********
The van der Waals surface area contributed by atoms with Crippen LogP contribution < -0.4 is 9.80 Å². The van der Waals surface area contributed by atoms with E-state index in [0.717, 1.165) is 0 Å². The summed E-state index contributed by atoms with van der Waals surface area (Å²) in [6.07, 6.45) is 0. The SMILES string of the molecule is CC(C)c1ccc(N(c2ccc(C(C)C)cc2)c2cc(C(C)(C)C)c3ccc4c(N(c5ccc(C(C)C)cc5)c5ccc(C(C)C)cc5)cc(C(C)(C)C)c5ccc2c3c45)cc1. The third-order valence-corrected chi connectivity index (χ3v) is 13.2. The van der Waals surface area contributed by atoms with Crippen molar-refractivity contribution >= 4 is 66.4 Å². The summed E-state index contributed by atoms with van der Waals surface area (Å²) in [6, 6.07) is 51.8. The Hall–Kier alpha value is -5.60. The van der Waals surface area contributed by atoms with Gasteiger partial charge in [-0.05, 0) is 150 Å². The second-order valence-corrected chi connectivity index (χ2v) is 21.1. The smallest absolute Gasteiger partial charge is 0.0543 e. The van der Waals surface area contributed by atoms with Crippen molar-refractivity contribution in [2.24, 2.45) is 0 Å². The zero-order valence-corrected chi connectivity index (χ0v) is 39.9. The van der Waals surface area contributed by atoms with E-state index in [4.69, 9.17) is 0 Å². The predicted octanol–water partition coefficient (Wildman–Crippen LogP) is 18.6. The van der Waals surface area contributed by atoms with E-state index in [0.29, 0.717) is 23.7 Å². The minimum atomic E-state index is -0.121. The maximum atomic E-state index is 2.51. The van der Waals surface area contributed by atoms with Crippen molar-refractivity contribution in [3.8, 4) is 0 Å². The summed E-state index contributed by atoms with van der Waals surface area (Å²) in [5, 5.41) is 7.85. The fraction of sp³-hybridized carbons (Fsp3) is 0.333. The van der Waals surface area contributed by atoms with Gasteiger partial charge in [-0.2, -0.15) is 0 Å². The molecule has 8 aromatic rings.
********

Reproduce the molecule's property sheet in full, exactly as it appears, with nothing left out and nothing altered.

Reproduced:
The van der Waals surface area contributed by atoms with Crippen LogP contribution < -0.4 is 9.80 Å². The van der Waals surface area contributed by atoms with E-state index in [0.717, 1.165) is 0 Å². The summed E-state index contributed by atoms with van der Waals surface area (Å²) in [6.07, 6.45) is 0. The SMILES string of the molecule is CC(C)c1ccc(N(c2ccc(C(C)C)cc2)c2cc(C(C)(C)C)c3ccc4c(N(c5ccc(C(C)C)cc5)c5ccc(C(C)C)cc5)cc(C(C)(C)C)c5ccc2c3c45)cc1. The third-order valence-corrected chi connectivity index (χ3v) is 13.2. The van der Waals surface area contributed by atoms with Crippen molar-refractivity contribution >= 4 is 66.4 Å². The summed E-state index contributed by atoms with van der Waals surface area (Å²) in [6, 6.07) is 51.8. The Hall–Kier alpha value is -5.60. The van der Waals surface area contributed by atoms with Gasteiger partial charge in [-0.05, 0) is 150 Å². The second-order valence-corrected chi connectivity index (χ2v) is 21.1. The smallest absolute Gasteiger partial charge is 0.0543 e. The van der Waals surface area contributed by atoms with Crippen molar-refractivity contribution in [2.24, 2.45) is 0 Å². The zero-order valence-corrected chi connectivity index (χ0v) is 39.9. The van der Waals surface area contributed by atoms with E-state index in [4.69, 9.17) is 0 Å². The predicted octanol–water partition coefficient (Wildman–Crippen LogP) is 18.6. The van der Waals surface area contributed by atoms with E-state index in [0.29, 0.717) is 23.7 Å². The minimum atomic E-state index is -0.121. The maximum atomic E-state index is 2.51. The van der Waals surface area contributed by atoms with Crippen molar-refractivity contribution in [3.8, 4) is 0 Å². The summed E-state index contributed by atoms with van der Waals surface area (Å²) in [5, 5.41) is 7.85. The fraction of sp³-hybridized carbons (Fsp3) is 0.333. The van der Waals surface area contributed by atoms with Gasteiger partial charge in [-0.2, -0.15) is 0 Å². The molecule has 8 aromatic rings.